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February 24, 2003
Errol Stewart, who recently refused an invitation to lead a South Africa A side to Zimbabwe on moral grounds, now faces a ban after the South Africa board (UCB) made clear it disapproval of his stand. Stewart said his conscience would not allow him to travel to a country that violates human rights.
Stewart, however, has found support from the South African Cricketers Association (SACA) who have sought legal advice on the validity of the UCB's proposal, and a spokesman said that it would not allow the player to be used as a "political football".
"If it emerges that the UCB has instructed the selectors not to consider me again because of my moral stance on Zimbabwe, I would consider taking my case to the Constitutional Court", Stewart said. "This kind of action could be interpreted as a denial of my freedom of speech, which is guaranteed by our constitution."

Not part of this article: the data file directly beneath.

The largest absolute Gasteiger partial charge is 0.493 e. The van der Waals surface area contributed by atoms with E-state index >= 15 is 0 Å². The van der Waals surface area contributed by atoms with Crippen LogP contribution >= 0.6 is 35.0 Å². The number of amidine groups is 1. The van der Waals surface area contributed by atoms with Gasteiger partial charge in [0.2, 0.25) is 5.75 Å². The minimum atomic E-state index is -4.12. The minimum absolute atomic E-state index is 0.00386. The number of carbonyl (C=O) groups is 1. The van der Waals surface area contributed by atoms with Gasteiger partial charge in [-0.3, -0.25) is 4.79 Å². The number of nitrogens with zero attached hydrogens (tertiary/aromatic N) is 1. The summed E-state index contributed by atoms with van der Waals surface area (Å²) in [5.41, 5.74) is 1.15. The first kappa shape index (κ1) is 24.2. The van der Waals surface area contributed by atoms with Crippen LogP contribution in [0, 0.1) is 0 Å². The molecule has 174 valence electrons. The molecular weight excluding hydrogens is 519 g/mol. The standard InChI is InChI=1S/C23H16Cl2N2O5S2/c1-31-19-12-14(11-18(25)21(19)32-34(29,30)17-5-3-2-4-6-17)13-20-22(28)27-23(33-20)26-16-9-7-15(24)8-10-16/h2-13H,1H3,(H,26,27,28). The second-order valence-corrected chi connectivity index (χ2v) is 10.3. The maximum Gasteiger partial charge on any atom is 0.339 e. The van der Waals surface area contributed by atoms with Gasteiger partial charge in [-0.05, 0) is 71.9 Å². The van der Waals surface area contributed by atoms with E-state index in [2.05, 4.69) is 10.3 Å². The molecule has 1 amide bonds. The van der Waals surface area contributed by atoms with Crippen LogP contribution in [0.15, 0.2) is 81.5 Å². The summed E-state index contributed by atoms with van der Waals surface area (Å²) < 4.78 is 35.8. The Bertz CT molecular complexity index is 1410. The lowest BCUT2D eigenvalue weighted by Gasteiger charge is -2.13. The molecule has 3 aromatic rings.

Omar Henry, the chairman of selectors, denied reports that Gerald Majola, the UCB's chief executive, had ordered him not to consider Stewart for any representative side. He said he had been in touch with Stewart to tell him that his future could not be guaranteed now that he had not made himself available for the tour of Zimbabwe.
"The views Gerald expressed were personal, they were not an instruction to me," Henry claimed. "I have never been instructed not to select Errol again. However, I have spoken to Errol in my own right and told him there could be no guarantees after he turned down selection for the South African A tour. What he has to do now is come back to me and tell me that he wants to be considered for selection again and we would take it from there."
© ESPN Sports Media Ltd.
Shorter tours don't allow you time to get into form, and domestic cricket isn't demanding enough